PREVIOUS ADVICE 
Lately I have received several e-mails from NIH research grant applicants who've started to get a little nervous. At least two of them, both new investigators, received great priority scores at the October meetings, so they fully expect their grants to be funded. But they were hoping to have their money by now; instead, they haven't even been notified of a funding decision. They contacted NIH staff, but they weren't much help. It seems they were determined not to raise false hopes but quite willing to allow the persistence of unnecessary anxiety. So these grant applicants called upon the GrantDoctor to ask her to play PI (that's Private Investigator, not Principal, Investigator) and find their money for them.
I have to say, my investigation was not a great success. The money, it seems, is in a state not unlike a quantum mechanical wave packet just before a measurement, existing in principle but somehow not quite real. That is to say, the money is on its way, but right now it's still floating around the federal government, wending its way gradually to its final destination, wherever that may be.
The problem, as most of you know, is that Congress was late in deciding how much money NIH would get this year. As a consequence, funds are still being apportioned among the various institutes. And no decisions about new grants and programs can be made until NIH and its constituent institutes and centers (I/Cs) know how much money they'll have left over once their current obligations have been met.
Overall, the NIH research budget was increased by roughly 2% this year--the worst performance in 20 years--but it's worse than it sounds because their previous commitments are considerable (remember the days of 15% increases? All the new grants awarded then had a 5-year term, so they're still paying for them). Furthermore, renewals, even when they have to compete against new grants, tend to be funded at about a 50% clip, which means, in effect, that new grant applicants will be the last to feed at a rather small trough.
Still, the good news--if you can call it that--is that there isn't any definite bad news. I was able to confirm that NIH's failure to notify likely grant recipients is only due to the fact that so far no decisions have been made. Knowing that dinner, however meager, is still in the oven, is much better than fearing that the feast is over and the master is trying to figure out which of the dogs to throw the table scraps to.
Then again, tighter budgets mean that funding bodies have to be more selective of the research projects they will fund. In other words, I/Cs will have to stick closer to their priorities. There's no doubt about it: scientists who aren't doing work that's relevant to weapons systems or homeland security will have to tighten their belts in the coming years. Scientific merit alone ?e.g., priority scores?won't get you a grant. Nevertheless, if these put you well into the usual funding range you should, in the GrantDoctor's opinion, remain hopeful.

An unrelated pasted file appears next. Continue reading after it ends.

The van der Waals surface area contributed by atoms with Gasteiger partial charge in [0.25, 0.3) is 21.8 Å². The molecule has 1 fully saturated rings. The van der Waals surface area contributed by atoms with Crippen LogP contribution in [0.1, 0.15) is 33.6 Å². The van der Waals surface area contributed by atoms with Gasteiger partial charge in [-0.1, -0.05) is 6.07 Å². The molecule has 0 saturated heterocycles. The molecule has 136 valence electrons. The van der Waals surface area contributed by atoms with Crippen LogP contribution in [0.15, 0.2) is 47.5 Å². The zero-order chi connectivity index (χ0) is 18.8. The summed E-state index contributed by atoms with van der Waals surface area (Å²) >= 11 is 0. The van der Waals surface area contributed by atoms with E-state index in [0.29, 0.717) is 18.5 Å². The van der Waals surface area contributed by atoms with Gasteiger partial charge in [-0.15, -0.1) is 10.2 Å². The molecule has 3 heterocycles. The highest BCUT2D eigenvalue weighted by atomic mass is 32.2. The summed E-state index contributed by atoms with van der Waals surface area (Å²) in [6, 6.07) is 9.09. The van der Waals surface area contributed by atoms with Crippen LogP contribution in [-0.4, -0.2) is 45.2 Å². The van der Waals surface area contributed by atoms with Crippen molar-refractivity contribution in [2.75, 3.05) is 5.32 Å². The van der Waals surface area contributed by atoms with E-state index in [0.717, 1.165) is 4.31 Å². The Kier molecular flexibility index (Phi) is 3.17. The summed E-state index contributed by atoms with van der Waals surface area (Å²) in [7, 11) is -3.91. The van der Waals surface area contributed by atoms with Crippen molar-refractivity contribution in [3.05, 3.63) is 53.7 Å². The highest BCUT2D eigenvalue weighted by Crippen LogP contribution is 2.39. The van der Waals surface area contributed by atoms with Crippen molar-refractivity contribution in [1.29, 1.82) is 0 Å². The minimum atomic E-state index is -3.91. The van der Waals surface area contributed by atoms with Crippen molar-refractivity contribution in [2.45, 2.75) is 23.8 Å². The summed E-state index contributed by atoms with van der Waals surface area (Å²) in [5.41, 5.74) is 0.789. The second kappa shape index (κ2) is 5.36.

Remaining hopeful is, of course, more easily said than done. So when will your anxiety be alleviated? Either 1. When you go to that expensive spa for a glass of wine, a sauna, and a massage, or 2. In about a month, when NIH said it hopes to begin notifying applicants and dispersing funds.
I am a graduate student at the State University of New York at Buffalo, and I am about to defend my thesis in 3-4 months. I am NOT an American citizen, and that's why I am having a very hard time finding a fellowship for my postdoctoral position. I wish to write a grant for my postdoctoral research on using neural stem cells for the treatment of stroke. Knowing this, could you point me in the right direction to find a suitable grant/fellowship?
If you are determined to do research involving stem cells, and you are determined to do it in the U.S., California is your best bet. In November's elections California passed a bond issue to fill part of the gap left by the dearth of federal funding for stem cell research. This is likely to make them the national leader in this important research area. It's too early, though, to provide details about how to get a slice of the stem-cell pie.
But even California's bold funding plan won't help American research if stem cell research is stigmatized, and there's a possibility that one technique --somatic cell nuclear transfer--will be rendered illegal by congress within a few weeks.
It would be foolish, in my view, to limit your ambitions to U.S. stem-cell programs. The U.S. is unlikely to achieve leadership in this area given the crippling restrictions this administration has imposed. But there are vibrant, well-funded programs in stem cell research all over the world. If you are determined to continue working in this field--and you should be--you ought to consider working in Canada, Europe, or elsewhere.
If, however, you are determined to work in the U.S., one excellent funding option is a postdoc fellowship  from the Christopher Reeve Paralysis Foundation. This is from their Web site:
Postdoctoral applications are evaluated on three criteria: 1) The applicant; 2) The host laboratory and research environment; and 3) The proposal's scientific merit and relevance of the proposal to the Foundation's goals. Postdoctoral applicants must submit a letter of support from the laboratory's senior scientist, as well as two other appropriate letters of reference.
The next deadline is June 15.